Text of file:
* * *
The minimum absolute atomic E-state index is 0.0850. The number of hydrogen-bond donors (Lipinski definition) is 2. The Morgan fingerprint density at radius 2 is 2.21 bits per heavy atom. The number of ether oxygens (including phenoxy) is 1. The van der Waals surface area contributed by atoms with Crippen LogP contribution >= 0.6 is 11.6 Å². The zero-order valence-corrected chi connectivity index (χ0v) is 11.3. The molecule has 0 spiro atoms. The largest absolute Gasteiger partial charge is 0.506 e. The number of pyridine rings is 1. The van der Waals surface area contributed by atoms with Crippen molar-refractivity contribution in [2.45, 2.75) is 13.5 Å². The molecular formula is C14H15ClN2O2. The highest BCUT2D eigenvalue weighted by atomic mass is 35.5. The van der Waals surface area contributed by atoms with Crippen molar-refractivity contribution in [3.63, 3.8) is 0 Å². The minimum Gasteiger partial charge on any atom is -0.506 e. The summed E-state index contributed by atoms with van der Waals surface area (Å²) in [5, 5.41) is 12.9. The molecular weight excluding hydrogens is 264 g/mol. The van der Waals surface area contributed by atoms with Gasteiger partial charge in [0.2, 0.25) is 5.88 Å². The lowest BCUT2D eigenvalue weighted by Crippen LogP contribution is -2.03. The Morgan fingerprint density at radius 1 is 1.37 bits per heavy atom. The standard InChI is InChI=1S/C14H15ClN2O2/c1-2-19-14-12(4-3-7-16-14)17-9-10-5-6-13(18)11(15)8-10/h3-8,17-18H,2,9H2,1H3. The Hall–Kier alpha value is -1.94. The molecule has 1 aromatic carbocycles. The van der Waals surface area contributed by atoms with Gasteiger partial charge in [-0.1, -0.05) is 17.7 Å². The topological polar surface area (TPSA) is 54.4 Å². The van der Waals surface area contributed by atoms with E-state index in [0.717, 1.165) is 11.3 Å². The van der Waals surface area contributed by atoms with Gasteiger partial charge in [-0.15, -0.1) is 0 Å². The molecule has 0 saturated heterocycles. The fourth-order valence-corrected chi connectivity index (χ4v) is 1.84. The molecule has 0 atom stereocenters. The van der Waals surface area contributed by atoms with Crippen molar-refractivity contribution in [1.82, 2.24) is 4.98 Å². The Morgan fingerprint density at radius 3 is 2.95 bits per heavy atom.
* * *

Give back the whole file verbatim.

The minimum absolute atomic E-state index is 0.0850. The number of hydrogen-bond donors (Lipinski definition) is 2. The Morgan fingerprint density at radius 2 is 2.21 bits per heavy atom. The number of ether oxygens (including phenoxy) is 1. The van der Waals surface area contributed by atoms with Crippen LogP contribution >= 0.6 is 11.6 Å². The zero-order valence-corrected chi connectivity index (χ0v) is 11.3. The molecule has 0 spiro atoms. The largest absolute Gasteiger partial charge is 0.506 e. The number of pyridine rings is 1. The van der Waals surface area contributed by atoms with Crippen molar-refractivity contribution in [2.45, 2.75) is 13.5 Å². The molecular formula is C14H15ClN2O2. The highest BCUT2D eigenvalue weighted by atomic mass is 35.5. The van der Waals surface area contributed by atoms with Crippen molar-refractivity contribution in [3.63, 3.8) is 0 Å². The minimum Gasteiger partial charge on any atom is -0.506 e. The summed E-state index contributed by atoms with van der Waals surface area (Å²) in [5, 5.41) is 12.9. The molecular weight excluding hydrogens is 264 g/mol. The van der Waals surface area contributed by atoms with Gasteiger partial charge in [0.2, 0.25) is 5.88 Å². The lowest BCUT2D eigenvalue weighted by Crippen LogP contribution is -2.03. The Morgan fingerprint density at radius 1 is 1.37 bits per heavy atom. The standard InChI is InChI=1S/C14H15ClN2O2/c1-2-19-14-12(4-3-7-16-14)17-9-10-5-6-13(18)11(15)8-10/h3-8,17-18H,2,9H2,1H3. The Hall–Kier alpha value is -1.94. The molecule has 1 aromatic carbocycles. The van der Waals surface area contributed by atoms with Gasteiger partial charge in [-0.1, -0.05) is 17.7 Å². The topological polar surface area (TPSA) is 54.4 Å². The van der Waals surface area contributed by atoms with E-state index in [0.717, 1.165) is 11.3 Å². The van der Waals surface area contributed by atoms with Gasteiger partial charge in [-0.15, -0.1) is 0 Å². The molecule has 0 saturated heterocycles. The fourth-order valence-corrected chi connectivity index (χ4v) is 1.84. The molecule has 0 atom stereocenters. The van der Waals surface area contributed by atoms with Crippen molar-refractivity contribution in [1.82, 2.24) is 4.98 Å². The Morgan fingerprint density at radius 3 is 2.95 bits per heavy atom.